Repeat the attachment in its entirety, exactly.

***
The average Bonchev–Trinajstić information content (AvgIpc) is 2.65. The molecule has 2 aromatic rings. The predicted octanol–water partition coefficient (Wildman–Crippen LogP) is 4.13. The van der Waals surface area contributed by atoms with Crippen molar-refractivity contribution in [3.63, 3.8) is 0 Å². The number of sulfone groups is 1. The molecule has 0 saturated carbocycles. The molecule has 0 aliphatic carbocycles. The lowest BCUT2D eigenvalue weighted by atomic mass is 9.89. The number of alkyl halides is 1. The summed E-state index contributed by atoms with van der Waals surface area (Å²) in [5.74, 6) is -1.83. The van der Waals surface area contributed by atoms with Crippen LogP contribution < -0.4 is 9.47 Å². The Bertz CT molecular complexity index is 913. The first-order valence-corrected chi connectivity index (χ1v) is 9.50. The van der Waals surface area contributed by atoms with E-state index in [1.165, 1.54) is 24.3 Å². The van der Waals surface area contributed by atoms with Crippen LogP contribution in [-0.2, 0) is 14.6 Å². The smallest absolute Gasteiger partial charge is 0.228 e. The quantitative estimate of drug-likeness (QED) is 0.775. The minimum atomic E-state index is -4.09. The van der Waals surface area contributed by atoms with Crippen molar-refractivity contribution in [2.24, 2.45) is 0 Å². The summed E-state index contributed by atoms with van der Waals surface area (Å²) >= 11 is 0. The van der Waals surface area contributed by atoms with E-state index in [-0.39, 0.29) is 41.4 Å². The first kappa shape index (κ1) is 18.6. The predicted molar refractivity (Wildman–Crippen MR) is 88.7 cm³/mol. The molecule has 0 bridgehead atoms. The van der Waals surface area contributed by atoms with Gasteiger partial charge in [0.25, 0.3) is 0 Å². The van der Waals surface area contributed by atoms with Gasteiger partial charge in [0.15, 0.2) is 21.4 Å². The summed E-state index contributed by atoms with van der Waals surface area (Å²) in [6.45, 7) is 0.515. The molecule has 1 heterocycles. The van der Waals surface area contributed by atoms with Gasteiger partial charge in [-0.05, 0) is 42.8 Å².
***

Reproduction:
The average Bonchev–Trinajstić information content (AvgIpc) is 2.65. The molecule has 2 aromatic rings. The predicted octanol–water partition coefficient (Wildman–Crippen LogP) is 4.13. The van der Waals surface area contributed by atoms with Crippen molar-refractivity contribution in [3.63, 3.8) is 0 Å². The number of sulfone groups is 1. The molecule has 0 saturated carbocycles. The molecule has 0 aliphatic carbocycles. The lowest BCUT2D eigenvalue weighted by atomic mass is 9.89. The number of alkyl halides is 1. The summed E-state index contributed by atoms with van der Waals surface area (Å²) in [5.74, 6) is -1.83. The van der Waals surface area contributed by atoms with Crippen LogP contribution < -0.4 is 9.47 Å². The Bertz CT molecular complexity index is 913. The first-order valence-corrected chi connectivity index (χ1v) is 9.50. The van der Waals surface area contributed by atoms with E-state index in [1.165, 1.54) is 24.3 Å². The van der Waals surface area contributed by atoms with Crippen LogP contribution in [-0.2, 0) is 14.6 Å². The smallest absolute Gasteiger partial charge is 0.228 e. The quantitative estimate of drug-likeness (QED) is 0.775. The minimum atomic E-state index is -4.09. The van der Waals surface area contributed by atoms with Crippen molar-refractivity contribution in [2.24, 2.45) is 0 Å². The summed E-state index contributed by atoms with van der Waals surface area (Å²) >= 11 is 0. The van der Waals surface area contributed by atoms with E-state index in [-0.39, 0.29) is 41.4 Å². The first kappa shape index (κ1) is 18.6. The predicted molar refractivity (Wildman–Crippen MR) is 88.7 cm³/mol. The molecule has 0 bridgehead atoms. The van der Waals surface area contributed by atoms with Gasteiger partial charge in [0.25, 0.3) is 0 Å². The van der Waals surface area contributed by atoms with Gasteiger partial charge in [0.15, 0.2) is 21.4 Å². The summed E-state index contributed by atoms with van der Waals surface area (Å²) in [6.45, 7) is 0.515. The molecule has 1 heterocycles. The van der Waals surface area contributed by atoms with Gasteiger partial charge in [-0.05, 0) is 42.8 Å².